Hello, I work online from home and have helped my grandchildren with their school issues and social issues over the years, as it comes with my occupation and comes easily to me. I support other grandparents and parents with a variety of issues they face in our constantly changing world. We are a new generation as our parents and grandparents worlds did not change as fast as our world does now due to technology, yet as human beings, we still have the same desires and needs as all of the humans that came before us. I am delighted to be a part of the AARP community! My best to everyone. Mary Kay
I retired over four years ago so I could spend more time with my two little granddaughters. When my son moved with his family I moved too so I could stay close to them. However over the years my daughter in law has become very abusive toward me. She either expects me to take care of the kids whenever it suits her no matter what I need or she pulls them away and doesn’t include me. Her latest is attacking me for my political beliefs via nasty texts. She is also trying to extort a large amount of money from me. My son seems helpless to stop her behaviors. I would like support from others on this matter. My grandkids mean everything to me. Thanks.
Hello, I am sorry you are experiencing emotional and financial control from your daughter-in-law. Reaching out for help is the first step towards change and healing. You are not alone! Sounds like the daughter-in-law is a product of her childhood environment (family, culture, society). The disconnection between grandparents and their adult children is real and is an issue for many grandparents. As a Certified Family Life Educator, I hear from both grandparents and adult children. The first thing I share with both is it is not your fault. We learn to parent and grandparent from our observations as children. Our first relationship models are our parents and our grandparents. When we are born we learn everything about our world and how to behave by the modeling we get first primarily from our family and then the world that we enter into....essentially we all parent backward.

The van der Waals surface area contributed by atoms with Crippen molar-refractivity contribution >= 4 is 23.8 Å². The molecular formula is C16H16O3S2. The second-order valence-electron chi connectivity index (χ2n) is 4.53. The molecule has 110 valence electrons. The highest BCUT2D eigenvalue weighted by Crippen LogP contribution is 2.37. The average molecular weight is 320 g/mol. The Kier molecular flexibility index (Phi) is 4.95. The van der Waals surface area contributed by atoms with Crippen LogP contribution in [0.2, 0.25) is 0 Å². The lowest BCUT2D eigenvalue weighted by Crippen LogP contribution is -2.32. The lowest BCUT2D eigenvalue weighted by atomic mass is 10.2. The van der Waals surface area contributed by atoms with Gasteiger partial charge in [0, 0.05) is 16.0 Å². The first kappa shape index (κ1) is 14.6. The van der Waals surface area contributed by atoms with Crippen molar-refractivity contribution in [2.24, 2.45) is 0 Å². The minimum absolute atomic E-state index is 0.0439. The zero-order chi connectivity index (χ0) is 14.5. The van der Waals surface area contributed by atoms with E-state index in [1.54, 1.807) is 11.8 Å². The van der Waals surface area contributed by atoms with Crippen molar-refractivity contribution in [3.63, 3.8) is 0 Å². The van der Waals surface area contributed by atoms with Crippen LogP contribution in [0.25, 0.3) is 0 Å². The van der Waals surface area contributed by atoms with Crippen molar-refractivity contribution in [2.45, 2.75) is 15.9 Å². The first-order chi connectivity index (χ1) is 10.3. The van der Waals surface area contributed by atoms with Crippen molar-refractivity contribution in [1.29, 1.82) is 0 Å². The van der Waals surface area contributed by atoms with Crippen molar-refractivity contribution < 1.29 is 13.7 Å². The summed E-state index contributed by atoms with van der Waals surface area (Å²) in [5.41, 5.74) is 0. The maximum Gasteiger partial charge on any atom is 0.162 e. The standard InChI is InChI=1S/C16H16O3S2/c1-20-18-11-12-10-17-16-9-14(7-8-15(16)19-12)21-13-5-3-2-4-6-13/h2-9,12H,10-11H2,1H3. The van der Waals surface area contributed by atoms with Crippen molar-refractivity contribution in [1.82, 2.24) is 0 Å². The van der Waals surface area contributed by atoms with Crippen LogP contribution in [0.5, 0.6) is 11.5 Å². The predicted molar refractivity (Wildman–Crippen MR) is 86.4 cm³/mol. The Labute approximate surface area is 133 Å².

None of us had perfect childhoods because the world has been practicing CHILDISM and adults do not realize (myself included) that parenting has been very adult-centered rather than child-centered. You are not alone and there are counselors that can support you through this process of learning how to manage these difficult and uncomfortable conversations. Practice makes perfect we were told, right? Why not practice with a counselor or another professional who works with Family Dynamics and Communication?
Hi @DrsusanL793600, I'm sorry you are experiencing this abuse by your daughter-in-law. I am not a psychologist or psychiatrist, but you may benefit from setting boundaries with her. Explain what your availability is to take care of your grandkids and if she tries to get you to take care of the kids outside of that availability, say no. Her other actions are more difficult to navigate - do you have someone that could help mediate a conversation with her and your son? She may be more willing to reflect and change her harmful actions if there was an objective person that could help you express your feelings of hurt and pain without placing blame or triggering her to react defensively. She likely won't take accountability for the impact of her actions if you are unable to navigate conflict resolution via meaningful and respectful conversation.
I am sorry to say this, @AARPRachelA, but you should have never offered advice regarding @DrsusanL793600's situation. You are not a professional in human relations and neither are you legal counsel. Your advice could have unknown consequences and legal ramifications. You should have directed @DrsusanL793600 toward professional or legal help and left it at that.